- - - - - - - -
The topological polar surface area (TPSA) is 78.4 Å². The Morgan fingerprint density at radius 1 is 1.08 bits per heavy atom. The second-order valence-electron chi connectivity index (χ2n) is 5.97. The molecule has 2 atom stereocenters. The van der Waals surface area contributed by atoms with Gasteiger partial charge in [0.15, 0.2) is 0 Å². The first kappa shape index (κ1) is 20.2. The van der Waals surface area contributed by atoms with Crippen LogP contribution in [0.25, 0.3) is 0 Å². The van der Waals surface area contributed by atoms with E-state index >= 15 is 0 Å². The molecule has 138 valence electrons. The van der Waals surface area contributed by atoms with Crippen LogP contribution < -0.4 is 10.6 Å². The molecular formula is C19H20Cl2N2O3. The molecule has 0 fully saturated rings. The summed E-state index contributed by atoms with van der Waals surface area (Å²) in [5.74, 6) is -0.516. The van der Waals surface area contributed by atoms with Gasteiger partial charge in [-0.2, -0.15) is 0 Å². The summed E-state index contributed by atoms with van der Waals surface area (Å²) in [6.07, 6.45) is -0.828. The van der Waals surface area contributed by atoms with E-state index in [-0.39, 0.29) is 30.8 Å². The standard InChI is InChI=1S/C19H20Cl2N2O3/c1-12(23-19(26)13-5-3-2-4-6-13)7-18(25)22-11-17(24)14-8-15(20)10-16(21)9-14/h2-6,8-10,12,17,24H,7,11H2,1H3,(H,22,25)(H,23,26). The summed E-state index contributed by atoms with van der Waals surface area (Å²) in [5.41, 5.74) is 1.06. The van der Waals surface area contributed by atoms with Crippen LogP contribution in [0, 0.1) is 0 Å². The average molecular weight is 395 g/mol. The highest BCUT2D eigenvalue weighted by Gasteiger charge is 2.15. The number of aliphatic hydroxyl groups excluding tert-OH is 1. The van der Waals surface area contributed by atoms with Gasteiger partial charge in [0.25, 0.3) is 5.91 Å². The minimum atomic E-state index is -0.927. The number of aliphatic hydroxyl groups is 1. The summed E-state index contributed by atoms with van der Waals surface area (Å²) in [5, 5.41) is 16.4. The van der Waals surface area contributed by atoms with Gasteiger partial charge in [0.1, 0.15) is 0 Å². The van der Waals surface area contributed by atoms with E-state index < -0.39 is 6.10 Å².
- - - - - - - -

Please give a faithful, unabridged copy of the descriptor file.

The topological polar surface area (TPSA) is 78.4 Å². The Morgan fingerprint density at radius 1 is 1.08 bits per heavy atom. The second-order valence-electron chi connectivity index (χ2n) is 5.97. The molecule has 2 atom stereocenters. The van der Waals surface area contributed by atoms with Gasteiger partial charge in [0.15, 0.2) is 0 Å². The first kappa shape index (κ1) is 20.2. The van der Waals surface area contributed by atoms with Crippen LogP contribution in [0.25, 0.3) is 0 Å². The van der Waals surface area contributed by atoms with E-state index >= 15 is 0 Å². The molecule has 138 valence electrons. The van der Waals surface area contributed by atoms with Crippen LogP contribution < -0.4 is 10.6 Å². The molecular formula is C19H20Cl2N2O3. The molecule has 0 fully saturated rings. The summed E-state index contributed by atoms with van der Waals surface area (Å²) in [5.74, 6) is -0.516. The van der Waals surface area contributed by atoms with Gasteiger partial charge in [-0.2, -0.15) is 0 Å². The summed E-state index contributed by atoms with van der Waals surface area (Å²) in [6.07, 6.45) is -0.828. The van der Waals surface area contributed by atoms with E-state index in [-0.39, 0.29) is 30.8 Å². The standard InChI is InChI=1S/C19H20Cl2N2O3/c1-12(23-19(26)13-5-3-2-4-6-13)7-18(25)22-11-17(24)14-8-15(20)10-16(21)9-14/h2-6,8-10,12,17,24H,7,11H2,1H3,(H,22,25)(H,23,26). The summed E-state index contributed by atoms with van der Waals surface area (Å²) in [5.41, 5.74) is 1.06. The van der Waals surface area contributed by atoms with Crippen LogP contribution in [0, 0.1) is 0 Å². The average molecular weight is 395 g/mol. The highest BCUT2D eigenvalue weighted by Gasteiger charge is 2.15. The number of aliphatic hydroxyl groups excluding tert-OH is 1. The van der Waals surface area contributed by atoms with Gasteiger partial charge in [0.25, 0.3) is 5.91 Å². The minimum atomic E-state index is -0.927. The number of aliphatic hydroxyl groups is 1. The summed E-state index contributed by atoms with van der Waals surface area (Å²) in [5, 5.41) is 16.4. The van der Waals surface area contributed by atoms with Gasteiger partial charge in [0.1, 0.15) is 0 Å². The van der Waals surface area contributed by atoms with E-state index < -0.39 is 6.10 Å².